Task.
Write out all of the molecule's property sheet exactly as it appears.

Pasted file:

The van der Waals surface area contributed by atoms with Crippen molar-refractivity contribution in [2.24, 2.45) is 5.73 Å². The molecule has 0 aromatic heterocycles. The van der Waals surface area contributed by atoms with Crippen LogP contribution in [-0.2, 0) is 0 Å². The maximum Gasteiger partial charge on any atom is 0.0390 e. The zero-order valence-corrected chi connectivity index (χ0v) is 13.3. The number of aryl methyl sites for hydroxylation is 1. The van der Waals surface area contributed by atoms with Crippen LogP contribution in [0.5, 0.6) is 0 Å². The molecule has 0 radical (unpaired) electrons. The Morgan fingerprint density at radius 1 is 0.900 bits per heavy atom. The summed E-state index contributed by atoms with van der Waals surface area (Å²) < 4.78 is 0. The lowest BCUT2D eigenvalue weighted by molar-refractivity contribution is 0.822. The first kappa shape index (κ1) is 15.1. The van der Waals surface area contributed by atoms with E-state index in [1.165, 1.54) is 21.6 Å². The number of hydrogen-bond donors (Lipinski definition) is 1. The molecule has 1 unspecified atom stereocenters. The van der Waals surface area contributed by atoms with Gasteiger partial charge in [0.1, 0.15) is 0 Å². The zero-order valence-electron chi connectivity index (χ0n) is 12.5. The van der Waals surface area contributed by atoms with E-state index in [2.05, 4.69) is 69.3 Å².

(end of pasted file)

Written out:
The van der Waals surface area contributed by atoms with Crippen molar-refractivity contribution in [2.24, 2.45) is 5.73 Å². The molecule has 0 aromatic heterocycles. The van der Waals surface area contributed by atoms with Crippen LogP contribution in [-0.2, 0) is 0 Å². The maximum Gasteiger partial charge on any atom is 0.0390 e. The zero-order valence-corrected chi connectivity index (χ0v) is 13.3. The number of aryl methyl sites for hydroxylation is 1. The van der Waals surface area contributed by atoms with Crippen LogP contribution in [0.5, 0.6) is 0 Å². The molecule has 0 radical (unpaired) electrons. The Morgan fingerprint density at radius 1 is 0.900 bits per heavy atom. The summed E-state index contributed by atoms with van der Waals surface area (Å²) < 4.78 is 0. The lowest BCUT2D eigenvalue weighted by molar-refractivity contribution is 0.822. The first kappa shape index (κ1) is 15.1. The van der Waals surface area contributed by atoms with E-state index in [1.165, 1.54) is 21.6 Å². The number of hydrogen-bond donors (Lipinski definition) is 1. The molecule has 1 unspecified atom stereocenters. The van der Waals surface area contributed by atoms with Gasteiger partial charge in [0.1, 0.15) is 0 Å². The zero-order valence-electron chi connectivity index (χ0n) is 12.5. The van der Waals surface area contributed by atoms with E-state index in [2.05, 4.69) is 69.3 Å².